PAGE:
The root is the user name or account that by default has access to all commands and files on a Linux or other Unix-like operating system. It is also referred to as the root account, root user, and the superuser.
READ ME FIRST
Below is an explanation of the root user which can be enabled on your DV, DV Developer, or Dedicated Server. We strongly encourage you to have a complete understanding of this article. Additionally, it is important for you to understand our role as a hosting provider once you have root access. We highly suggest reading supplemental materials when considering the administration of your server.
(mt) Media Temple cannot be responsible for any vulnerabilities, misconfigurations, or failed installations/upgrades on your server. Please consult our Scope of Support Statement before administrating your server as root.
Privileges and permissions
Root privileges are the powers that the root account has on the system. The root account is the most privileged on the system and has absolute power over it (i.e., complete access to all files and commands). Among root's powers are the ability to modify the system in any way desired and to grant and revoke access permissions (i.e., the ability to read, modify and execute specific files and directories) for other users, including any of those that are by default reserved for root.
The permissions system in Unix-like operating systems is set by default to prevent access by ordinary users to critical parts of the system and to files and directories belonging to other users. This is because it is very easy to damage a Unix-like system with root access. However, an important principle of Unix-like operating systems is the provision of maximum flexibility to configure the system, and thus the root user is fully empowered.
Use with caution
Unix-like systems assume that the system administrator knows exactly what he or she is doing and that only such individual(s) will be using the root account. Thus, there is virtually no safety net for the root user in the event of a careless error, such as damaging or deleting a critical system file (which could make the entire system inoperable). For this reason, we would strongly encourage you to make backups of any files/directories you are working with. You might also want to consider our Snapshot Backup add-on detailed here: DV Backup Options.
Adding to the danger of routinely using the system as root is the fact that all processes (i.e., instances of programs in execution) started by the root user have root privileges. Because even the most widely used and well-tested application programs contain numerous programming errors (due to the huge amount of code required and its great complexity), a skilled attacker can often find and exploit such an error to obtain control of a system when a program is run with root privileges rather than using an ordinary user account, with its very limited privileges.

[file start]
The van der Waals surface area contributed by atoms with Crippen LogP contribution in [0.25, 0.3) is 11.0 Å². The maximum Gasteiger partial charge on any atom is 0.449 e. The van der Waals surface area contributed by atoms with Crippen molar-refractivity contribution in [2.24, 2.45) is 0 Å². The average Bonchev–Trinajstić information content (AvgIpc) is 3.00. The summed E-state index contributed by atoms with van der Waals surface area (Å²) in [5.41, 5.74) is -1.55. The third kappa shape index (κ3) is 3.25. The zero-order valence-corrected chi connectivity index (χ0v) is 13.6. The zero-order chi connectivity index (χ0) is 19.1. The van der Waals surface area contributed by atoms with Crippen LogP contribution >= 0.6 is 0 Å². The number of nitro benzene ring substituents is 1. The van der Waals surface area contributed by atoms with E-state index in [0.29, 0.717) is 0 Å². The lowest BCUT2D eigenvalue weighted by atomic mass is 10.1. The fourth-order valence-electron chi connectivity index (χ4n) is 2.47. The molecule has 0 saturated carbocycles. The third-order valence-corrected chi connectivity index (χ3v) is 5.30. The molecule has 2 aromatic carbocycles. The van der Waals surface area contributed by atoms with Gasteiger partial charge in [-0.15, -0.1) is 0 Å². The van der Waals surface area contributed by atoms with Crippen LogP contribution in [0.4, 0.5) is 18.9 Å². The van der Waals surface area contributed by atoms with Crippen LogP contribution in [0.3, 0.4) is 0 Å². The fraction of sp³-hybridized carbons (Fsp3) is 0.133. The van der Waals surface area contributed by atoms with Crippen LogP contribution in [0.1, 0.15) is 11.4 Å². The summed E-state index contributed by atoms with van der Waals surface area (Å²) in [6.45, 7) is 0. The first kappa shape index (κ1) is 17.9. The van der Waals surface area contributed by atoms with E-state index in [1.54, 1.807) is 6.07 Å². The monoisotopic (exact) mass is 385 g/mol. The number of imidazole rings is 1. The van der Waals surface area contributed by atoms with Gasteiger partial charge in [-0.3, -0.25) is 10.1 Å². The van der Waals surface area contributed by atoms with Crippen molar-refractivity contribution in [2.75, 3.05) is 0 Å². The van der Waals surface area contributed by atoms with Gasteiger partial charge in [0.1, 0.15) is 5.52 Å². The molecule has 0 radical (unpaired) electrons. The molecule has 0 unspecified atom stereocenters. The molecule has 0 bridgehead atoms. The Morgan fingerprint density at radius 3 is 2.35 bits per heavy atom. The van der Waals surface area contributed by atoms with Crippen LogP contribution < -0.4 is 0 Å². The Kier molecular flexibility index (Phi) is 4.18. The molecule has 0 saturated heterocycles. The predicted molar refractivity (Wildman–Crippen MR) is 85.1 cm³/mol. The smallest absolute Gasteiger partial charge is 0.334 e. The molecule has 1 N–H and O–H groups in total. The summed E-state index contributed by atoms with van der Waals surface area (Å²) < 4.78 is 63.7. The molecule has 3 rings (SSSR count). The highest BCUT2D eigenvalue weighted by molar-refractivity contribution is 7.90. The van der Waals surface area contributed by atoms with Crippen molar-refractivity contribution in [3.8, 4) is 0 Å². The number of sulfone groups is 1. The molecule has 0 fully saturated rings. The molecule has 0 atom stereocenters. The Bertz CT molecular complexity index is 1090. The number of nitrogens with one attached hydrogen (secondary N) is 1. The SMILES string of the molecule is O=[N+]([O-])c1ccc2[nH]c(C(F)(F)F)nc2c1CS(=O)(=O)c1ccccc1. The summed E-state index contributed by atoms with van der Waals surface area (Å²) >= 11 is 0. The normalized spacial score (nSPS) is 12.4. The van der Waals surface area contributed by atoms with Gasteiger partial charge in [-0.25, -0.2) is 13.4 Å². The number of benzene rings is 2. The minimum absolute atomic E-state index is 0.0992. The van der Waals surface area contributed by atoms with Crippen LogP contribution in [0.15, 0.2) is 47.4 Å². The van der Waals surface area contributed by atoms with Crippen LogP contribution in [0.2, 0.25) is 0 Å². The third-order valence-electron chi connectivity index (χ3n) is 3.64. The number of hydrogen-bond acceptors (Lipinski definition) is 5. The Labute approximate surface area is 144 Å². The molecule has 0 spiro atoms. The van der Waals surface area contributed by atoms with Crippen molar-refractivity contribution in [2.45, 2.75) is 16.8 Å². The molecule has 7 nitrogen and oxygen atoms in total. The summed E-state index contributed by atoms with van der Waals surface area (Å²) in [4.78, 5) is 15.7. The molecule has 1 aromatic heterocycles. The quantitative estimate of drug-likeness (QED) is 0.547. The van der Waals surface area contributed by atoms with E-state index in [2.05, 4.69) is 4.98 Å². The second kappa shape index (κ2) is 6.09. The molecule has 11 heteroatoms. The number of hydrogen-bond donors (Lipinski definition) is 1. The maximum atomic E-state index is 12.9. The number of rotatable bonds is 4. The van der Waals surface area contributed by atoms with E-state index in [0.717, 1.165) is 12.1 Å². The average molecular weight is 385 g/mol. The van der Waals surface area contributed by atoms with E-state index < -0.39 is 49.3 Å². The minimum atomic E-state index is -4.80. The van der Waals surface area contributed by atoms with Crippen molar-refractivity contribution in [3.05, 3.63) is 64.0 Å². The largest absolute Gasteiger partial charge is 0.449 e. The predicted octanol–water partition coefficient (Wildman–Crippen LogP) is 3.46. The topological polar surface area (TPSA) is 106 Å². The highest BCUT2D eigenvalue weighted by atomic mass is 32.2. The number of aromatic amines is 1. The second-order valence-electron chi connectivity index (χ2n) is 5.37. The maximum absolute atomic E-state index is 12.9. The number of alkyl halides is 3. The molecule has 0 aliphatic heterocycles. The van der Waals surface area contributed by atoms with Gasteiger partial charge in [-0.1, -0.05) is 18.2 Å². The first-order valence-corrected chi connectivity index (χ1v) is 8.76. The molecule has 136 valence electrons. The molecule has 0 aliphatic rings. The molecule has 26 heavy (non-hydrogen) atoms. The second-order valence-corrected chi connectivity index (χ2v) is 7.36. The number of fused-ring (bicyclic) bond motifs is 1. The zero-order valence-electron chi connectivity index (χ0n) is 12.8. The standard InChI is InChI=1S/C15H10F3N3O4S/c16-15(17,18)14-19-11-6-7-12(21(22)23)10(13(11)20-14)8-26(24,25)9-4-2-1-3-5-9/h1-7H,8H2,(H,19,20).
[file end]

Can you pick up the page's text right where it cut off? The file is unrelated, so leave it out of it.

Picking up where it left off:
A critical means for preventing users from directly damaging Unix-like systems or increasing the vulnerability of such systems to damage by others is the avoidance of using the root account except when absolutely necessary, even by knowledgeable and experienced system administrators. That is, rather than routinely logging into the system as root, administrators should log in with their admin account and then use the su command. This will provide you with root privileges only as needed and without requiring a new login.
Example: To list the contents of a directory owned by root you would type:
su root ls /root
You will be prompted for your root password. The account of the admin user can be returned to by typing exit.
Disable SSH login for root
If you would like to secure and interact with your system in this manner, we suggest following our article to disable direct root logins. The security associated with using su can be increased by using its -c option, which terminates it and causes an immediate return to the former user account after the current command has completed execution or after any program that it has launched has been closed.
When to use root
Tasks that require root privileges include moving files or directories into or out of system directories (i.e., directories that are critical to the functioning of the operating system), copying files into system directories, granting or revoking user privileges, some system repairs, and the installation of some application programs. By default, it is not necessary to be root to be able to read most configuration files and documentation files in system directories, although it is necessary to be root to modify them.
Root privileges are usually required for installing software in RPM (Red Hat Package Manager) package format because of the need to write to system directories. If an application program is being compiled (i.e., converted into runnable form) from source code (i.e., its original, human-readable form), however, it can usually be configured to install and run from a user's home directory. Root privileges are not needed by an ordinary user to compile and install software in its home directory. Compiling software as root should be avoided for security reasons.